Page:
Prometheus (written 1774, unauthorised publication 1785, authorised publication 1789)
Written at the height of Goethe’s Sturm und Drang period in 1774, this poem presents Prometheus as a rival Creator who scorns God. According to Greek myth, Prometheus, a demigod and the son of a Titan, stole fire from the gods and created humanity from clay. When Goethe published this poem of defiance in 1789 he placed it next to ‘Ganymed’, a poem of submission. Goethe saw life as an alternating process of self-assertion (systole) and self-loss (diastole); ‘systole’ is a movement of convulsion (e.g. of the heart or lungs) and ‘diastole’ is a movement of dilation/relaxation. ‘Prometheus’ exemplifies the former, and ‘Ganymed’ the latter.
Goethe’s ‘Prometheus’ influenced P. B. Shelley (Prometheus Unbound, 1820) and Karl Marx. In the preface to his doctoral thesis (1841), Marx wrote:
‘Prometheus’s confession “in a word, I detest all Gods”, is its own confession, its own slogan against all Gods in heaven or earth who do not recognize man’s self-consciousness as the highest divinity.’ Source: David McLellan, Marx, Fontana Modern Masters (Glasgow: Fontana/Collins, 1975), p. 26
For a detailed study of Goethe’s ‘Prometheus’ and the process of secularisation, see Hans Blumenberg, Work on Myth  (reading list below).
Manfred Beller, ‘The Fire of Prometheus and the Theme of Progress in Goethe, Nietzsche, Kafka, and Canetti’, Colloquia Germanica 17:1-2 (1984), 1-13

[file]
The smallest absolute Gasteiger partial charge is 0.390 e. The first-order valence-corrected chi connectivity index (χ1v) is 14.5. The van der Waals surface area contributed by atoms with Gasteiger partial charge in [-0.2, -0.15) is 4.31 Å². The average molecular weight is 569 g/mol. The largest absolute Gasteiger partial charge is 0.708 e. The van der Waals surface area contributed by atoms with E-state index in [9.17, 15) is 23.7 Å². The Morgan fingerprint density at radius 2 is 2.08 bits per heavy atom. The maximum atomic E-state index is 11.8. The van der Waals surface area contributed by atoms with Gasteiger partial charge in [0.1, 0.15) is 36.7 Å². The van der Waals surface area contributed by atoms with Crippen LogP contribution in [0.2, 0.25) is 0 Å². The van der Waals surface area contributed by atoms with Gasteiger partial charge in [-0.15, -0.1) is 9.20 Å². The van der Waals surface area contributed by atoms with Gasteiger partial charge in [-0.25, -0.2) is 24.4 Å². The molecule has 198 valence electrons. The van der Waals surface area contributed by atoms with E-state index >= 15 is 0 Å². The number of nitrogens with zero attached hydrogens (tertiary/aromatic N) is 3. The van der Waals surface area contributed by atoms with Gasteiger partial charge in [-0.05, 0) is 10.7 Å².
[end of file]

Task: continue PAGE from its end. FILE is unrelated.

Hans Blumenberg, Work on Myth , trans. by Robert M. Wallace (Cambridge, MA: MIT Press, 1988)
E. M. Butler, The Tyranny of Greece over Germany (Cambridge: Cambridge University Press, 1935); (reprint: Boston, MA: Beacon Hill, 1958), section on ‘Prometheus’, pp. 85-93
K. F. Hilliard, Freethinkers, Libertines and Schwärmer: Heterodoxy in German Literature, 1750-1800 (London: igrs, 2011), pp. 148-54
Jonas Jølle, ‘“Prince Poli & Savant”: Goethe’s Prometheus and the Enlightenment’, Modern Language Review 99:2 (2004), 394-415
Edgar Landgraf, ‘Self-Forming Selves: Autonomy and Artistic Creativity in Goethe and Moritz’, Goethe Yearbook 11 (2002), 159-76
Laurence K. P. Wong, ‘Defying Zeus in German: Goethe’s “Prometheus” as a Case of Untranslatibility’, Revue Septet: Société d'Etudes des Pratiques et Théories en Traduction 1 (2007), 233-55